The Ohio State University

 
Lifespan Adjustment Project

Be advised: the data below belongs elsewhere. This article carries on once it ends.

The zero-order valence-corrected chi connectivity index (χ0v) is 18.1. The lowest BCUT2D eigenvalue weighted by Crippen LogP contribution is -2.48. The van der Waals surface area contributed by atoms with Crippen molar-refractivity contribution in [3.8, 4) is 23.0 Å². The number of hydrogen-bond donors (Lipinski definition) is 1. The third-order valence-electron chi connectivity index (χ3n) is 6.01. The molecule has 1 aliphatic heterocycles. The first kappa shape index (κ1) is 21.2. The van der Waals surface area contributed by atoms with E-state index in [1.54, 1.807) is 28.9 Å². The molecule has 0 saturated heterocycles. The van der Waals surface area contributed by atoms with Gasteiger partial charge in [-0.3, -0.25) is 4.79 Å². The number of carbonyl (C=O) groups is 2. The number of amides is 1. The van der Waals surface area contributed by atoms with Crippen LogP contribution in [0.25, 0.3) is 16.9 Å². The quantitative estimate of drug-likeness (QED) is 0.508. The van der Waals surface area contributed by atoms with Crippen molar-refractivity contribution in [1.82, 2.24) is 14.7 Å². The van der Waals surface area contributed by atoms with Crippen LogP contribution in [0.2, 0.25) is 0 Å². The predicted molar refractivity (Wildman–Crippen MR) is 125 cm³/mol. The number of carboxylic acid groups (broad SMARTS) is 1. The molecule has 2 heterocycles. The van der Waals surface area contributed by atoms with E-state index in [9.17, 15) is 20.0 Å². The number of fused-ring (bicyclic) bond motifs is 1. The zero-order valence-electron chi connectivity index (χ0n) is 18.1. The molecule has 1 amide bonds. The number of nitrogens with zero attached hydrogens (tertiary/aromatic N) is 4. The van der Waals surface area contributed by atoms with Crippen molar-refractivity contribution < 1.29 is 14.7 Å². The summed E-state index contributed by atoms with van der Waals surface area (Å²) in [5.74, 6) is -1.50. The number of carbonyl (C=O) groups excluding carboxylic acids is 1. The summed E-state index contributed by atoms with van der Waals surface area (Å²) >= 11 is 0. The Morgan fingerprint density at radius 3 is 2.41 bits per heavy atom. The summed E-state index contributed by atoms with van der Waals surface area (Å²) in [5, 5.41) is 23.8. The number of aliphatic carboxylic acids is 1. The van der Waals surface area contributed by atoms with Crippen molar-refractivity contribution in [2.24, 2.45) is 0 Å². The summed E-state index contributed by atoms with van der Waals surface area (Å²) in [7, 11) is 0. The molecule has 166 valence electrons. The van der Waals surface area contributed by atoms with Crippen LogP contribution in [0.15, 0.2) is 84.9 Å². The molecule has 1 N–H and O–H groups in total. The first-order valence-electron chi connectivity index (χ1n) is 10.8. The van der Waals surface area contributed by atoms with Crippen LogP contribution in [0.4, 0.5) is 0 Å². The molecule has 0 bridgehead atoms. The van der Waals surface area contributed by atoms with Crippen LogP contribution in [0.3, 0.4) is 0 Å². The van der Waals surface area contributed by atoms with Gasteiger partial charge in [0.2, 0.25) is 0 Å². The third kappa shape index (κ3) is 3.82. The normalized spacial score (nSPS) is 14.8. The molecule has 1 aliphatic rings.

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The Ohio State University Lifespan Adjustment Project (LAP) is aimed at increasing our understanding of how behavior regulation and emotion regulation develop, and how coercive behavior within families, as well as other adversities early in life including child abuse and neglect, place individuals at risk for later difficulties in a number of life domains. We conceptualize emotion regulation as the set of abilities that enable individuals to modulate negative affective states (e.g., sadness, anger). Those who develop poor emotion regulation capabilities are vulnerable to later depression, anxiety, substance use, and conduct problems. Our long-term objective is to develop preventive interventions for many of these conditions through scientific exploration of emotion regulation and its development. We see childhood and adolescence as particularly important periods during which developing brain systems that subserve self-regulation are vulnerable to long-term changes in functioning. We assess emotion regulation and other individual differences at several levels of analysis, including behavioral, psychophysiological, neuroimaging, self-report, and observational. These projects are funded through grants from the National Institute of Mental Health, the National Institute on Drug Abuse, the National Institute of Child Health and Human Development, the National Institute of Dental and Craniofacial Research, and the National Institutes of Health Science of Behavior Change Common Fund Program. Please visit our Research page for more details, and feel free to contact us if you have any questions about our work.